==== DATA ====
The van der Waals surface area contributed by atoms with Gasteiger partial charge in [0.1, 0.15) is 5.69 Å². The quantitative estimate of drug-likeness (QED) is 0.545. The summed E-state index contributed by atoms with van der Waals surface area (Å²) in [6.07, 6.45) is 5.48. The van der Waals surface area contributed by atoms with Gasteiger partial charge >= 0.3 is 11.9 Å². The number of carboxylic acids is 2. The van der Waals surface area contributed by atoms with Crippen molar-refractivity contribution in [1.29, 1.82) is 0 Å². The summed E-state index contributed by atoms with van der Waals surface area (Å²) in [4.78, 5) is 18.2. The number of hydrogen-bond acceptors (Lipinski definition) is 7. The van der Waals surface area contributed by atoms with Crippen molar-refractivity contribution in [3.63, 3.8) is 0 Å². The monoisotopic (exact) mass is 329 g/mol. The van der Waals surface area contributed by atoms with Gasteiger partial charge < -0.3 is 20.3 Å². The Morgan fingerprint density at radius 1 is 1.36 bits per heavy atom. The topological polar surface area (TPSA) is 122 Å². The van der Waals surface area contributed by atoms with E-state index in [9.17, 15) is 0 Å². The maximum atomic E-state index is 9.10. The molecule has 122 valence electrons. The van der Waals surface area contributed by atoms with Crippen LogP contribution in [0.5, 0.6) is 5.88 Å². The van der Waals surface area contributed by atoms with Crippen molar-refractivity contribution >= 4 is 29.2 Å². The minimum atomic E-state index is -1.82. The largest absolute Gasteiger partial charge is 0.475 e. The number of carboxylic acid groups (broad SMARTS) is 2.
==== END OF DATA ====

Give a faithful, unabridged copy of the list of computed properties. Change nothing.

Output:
The van der Waals surface area contributed by atoms with Gasteiger partial charge in [0.1, 0.15) is 5.69 Å². The quantitative estimate of drug-likeness (QED) is 0.545. The summed E-state index contributed by atoms with van der Waals surface area (Å²) in [6.07, 6.45) is 5.48. The van der Waals surface area contributed by atoms with Gasteiger partial charge >= 0.3 is 11.9 Å². The number of carboxylic acids is 2. The van der Waals surface area contributed by atoms with Crippen molar-refractivity contribution in [1.29, 1.82) is 0 Å². The summed E-state index contributed by atoms with van der Waals surface area (Å²) in [4.78, 5) is 18.2. The number of hydrogen-bond acceptors (Lipinski definition) is 7. The van der Waals surface area contributed by atoms with Crippen molar-refractivity contribution in [3.63, 3.8) is 0 Å². The monoisotopic (exact) mass is 329 g/mol. The van der Waals surface area contributed by atoms with Gasteiger partial charge < -0.3 is 20.3 Å². The Morgan fingerprint density at radius 1 is 1.36 bits per heavy atom. The topological polar surface area (TPSA) is 122 Å². The van der Waals surface area contributed by atoms with E-state index in [9.17, 15) is 0 Å². The maximum atomic E-state index is 9.10. The molecule has 122 valence electrons. The van der Waals surface area contributed by atoms with Crippen LogP contribution in [0.5, 0.6) is 5.88 Å². The van der Waals surface area contributed by atoms with Crippen molar-refractivity contribution >= 4 is 29.2 Å². The minimum atomic E-state index is -1.82. The largest absolute Gasteiger partial charge is 0.475 e. The number of carboxylic acid groups (broad SMARTS) is 2.